I have a question which has perplexed me for a time and thought maybe someone here would have some insight that might prove useful. My research involves a generalization of first order partial differential equations. The simplest case can be defined in the following manner: Let V be an arbitrary vector field which may be written as:(adsbygoogle = window.adsbygoogle || []).push({});

[tex]V = a_1 \frac{\partial}{\partial x_1} + a_2 \frac{\partial}{\partial x_2} + ... + a_n \frac{\partial}{\partial x_n}[/tex]

where the coefficients [tex]a_i[/tex] are functions of [tex]x_1 , ... , x_n[/tex]. Find a nontrivial function f such that:

[tex] V(f) = h(f) [/tex] where [tex] h(f) [/tex] is an arbitrary function of f. In expanded form the equation becomes:

[tex]a_1 \frac{\partial f}{\partial x_1} + a_2 \frac{\partial f}{\partial x_2} + ... + a_n \frac{\partial f}{\partial x_n} = h(f)[/tex]

This is a generalization of a partial differential equation since [tex] h(f) [/tex] is not a prescribed function, but rather an arbitrary function of f. If one prescribes the function (say [tex]h(f)=1[/tex]) then this becomes a partial differential equation which can be solved numerically when a solution exists. Note that the solution set for [tex]V(f)=h(f)[/tex] should be larger than in that case were [tex]h(f)[/tex] is explicitly prescribed (i.e. there is more flexibility since h(f) is arbitrary).

The equation [tex]V(f)=h(f)[/tex] proves to be an unweildy form of the equation to work with since [tex]h(f)[/tex] is not prescribed. In order to make this more amenable to numerical analysis, I apply an exterior derivative to get [tex]dV(f) = dh(f) = \frac{\partial h}{\partial f} df[/tex]. In order to eliminate the troublesome arbitrary function [tex]h(f)[/tex] one simply takes the wedge product with df to get [tex]dV(f) \wedge df = h_f df \wedge df \equiv 0[/tex]. Note that since this is exactly equal to 0 (since [tex]df \wedge df \equiv 0[/tex]) each component with be zero. This leads to a set of equations by extracting the individual components (which equal 0) from:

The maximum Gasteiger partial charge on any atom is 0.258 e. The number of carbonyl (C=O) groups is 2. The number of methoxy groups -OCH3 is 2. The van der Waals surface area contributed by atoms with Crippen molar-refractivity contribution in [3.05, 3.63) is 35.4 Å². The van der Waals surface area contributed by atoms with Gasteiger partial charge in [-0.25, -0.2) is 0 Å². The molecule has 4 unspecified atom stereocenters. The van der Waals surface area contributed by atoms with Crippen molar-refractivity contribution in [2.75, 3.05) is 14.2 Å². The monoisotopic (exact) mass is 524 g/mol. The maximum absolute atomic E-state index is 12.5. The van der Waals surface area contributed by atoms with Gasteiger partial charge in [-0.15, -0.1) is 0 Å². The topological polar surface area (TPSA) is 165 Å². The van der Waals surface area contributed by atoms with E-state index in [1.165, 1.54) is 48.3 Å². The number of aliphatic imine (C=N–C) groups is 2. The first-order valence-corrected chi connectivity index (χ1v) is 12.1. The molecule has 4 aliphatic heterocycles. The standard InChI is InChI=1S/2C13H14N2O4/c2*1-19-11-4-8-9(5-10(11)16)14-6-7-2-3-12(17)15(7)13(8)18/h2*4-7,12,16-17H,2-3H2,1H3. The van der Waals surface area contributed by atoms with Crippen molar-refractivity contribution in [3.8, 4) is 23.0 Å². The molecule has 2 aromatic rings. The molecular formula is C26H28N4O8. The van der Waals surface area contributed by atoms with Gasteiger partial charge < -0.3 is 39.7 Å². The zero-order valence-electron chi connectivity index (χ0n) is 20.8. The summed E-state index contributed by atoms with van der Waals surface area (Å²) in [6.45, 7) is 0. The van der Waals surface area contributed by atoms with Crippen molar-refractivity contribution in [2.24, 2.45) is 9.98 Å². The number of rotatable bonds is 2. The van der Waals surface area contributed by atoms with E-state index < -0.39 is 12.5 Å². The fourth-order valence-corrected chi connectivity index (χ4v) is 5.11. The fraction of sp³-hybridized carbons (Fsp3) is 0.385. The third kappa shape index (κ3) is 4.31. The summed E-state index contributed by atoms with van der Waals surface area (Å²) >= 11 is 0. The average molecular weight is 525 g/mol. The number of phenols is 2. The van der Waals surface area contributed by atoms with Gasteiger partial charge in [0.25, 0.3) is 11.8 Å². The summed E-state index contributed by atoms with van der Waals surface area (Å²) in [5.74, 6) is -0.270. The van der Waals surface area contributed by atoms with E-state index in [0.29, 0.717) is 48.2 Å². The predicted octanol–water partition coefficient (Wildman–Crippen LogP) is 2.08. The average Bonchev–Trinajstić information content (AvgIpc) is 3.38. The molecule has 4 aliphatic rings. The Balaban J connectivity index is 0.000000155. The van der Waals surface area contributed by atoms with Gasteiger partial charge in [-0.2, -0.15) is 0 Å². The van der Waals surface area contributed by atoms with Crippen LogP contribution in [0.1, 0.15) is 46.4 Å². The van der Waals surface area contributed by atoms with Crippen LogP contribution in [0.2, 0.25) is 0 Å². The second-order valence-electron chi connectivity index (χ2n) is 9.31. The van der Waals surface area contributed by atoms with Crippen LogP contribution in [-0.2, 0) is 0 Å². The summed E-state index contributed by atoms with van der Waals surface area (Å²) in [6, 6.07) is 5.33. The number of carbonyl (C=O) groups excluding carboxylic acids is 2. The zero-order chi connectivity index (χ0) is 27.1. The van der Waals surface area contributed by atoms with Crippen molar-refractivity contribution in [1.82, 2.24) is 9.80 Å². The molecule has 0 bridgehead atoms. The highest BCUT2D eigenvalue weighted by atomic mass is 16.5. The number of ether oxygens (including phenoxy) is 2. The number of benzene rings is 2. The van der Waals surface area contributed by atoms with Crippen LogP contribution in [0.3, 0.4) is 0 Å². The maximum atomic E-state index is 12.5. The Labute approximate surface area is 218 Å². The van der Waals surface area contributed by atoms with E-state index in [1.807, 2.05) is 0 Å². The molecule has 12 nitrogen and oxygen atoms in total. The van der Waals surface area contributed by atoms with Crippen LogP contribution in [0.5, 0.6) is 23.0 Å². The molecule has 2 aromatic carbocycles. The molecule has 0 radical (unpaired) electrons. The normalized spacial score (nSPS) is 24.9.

[tex]dV(f) \wedge df \equiv 0 [/tex]

However, while the partial differential equation [tex]V(f)=1[/tex] is more restrictive than [tex]V(f)=h(f)[/tex], [tex]V(f)=1[/tex] produces a single equation, while [tex]dV(f) \wedge df \equiv 0[/tex] produces [tex]\frac{n!}{2!(n-2)!}[/tex] equations (one for each component of the two form [tex]dV(f) \wedge df \equiv 0[/tex]). One the surface this would make it appear that [tex]dV(f) \wedge df \equiv 0[/tex] is more restrictive than [tex]V(f)=1[/tex] throughout the domain, when in actuality is should be less restrictive. This seems to suggest that there is some redundancy built into the equation [tex]dV(f) \wedge df \equiv 0[/tex]. I am curious is anyone has insight into the apparent contradiction or a good explanation for the redundancy.

I understand that [tex]dV(f) \wedge df \equiv 0[/tex] includes second derivative terms which means that one has more flexiblity to choose values on the boundary, but it seems to me that the equation shouldn't be more restrictive through the domain as it appear to be based on the number of equations that must be satisified in each case.

Incidentally, I have not seen any references to people numerically solving problems of the form [tex] V(f) = h(f) [/tex] or generalizations such as:

[tex]V(f) = h_1 (f,g)[/tex]

[tex]V(g) = h_2 (f,g)[/tex]

where [tex]h_i[/tex] are arbitrary functions. If anyone knows of numerical methods for solving such problems, I would be very interested in any references to research or papers on the topic.

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# Generalized PDEs with an apparent contradiction

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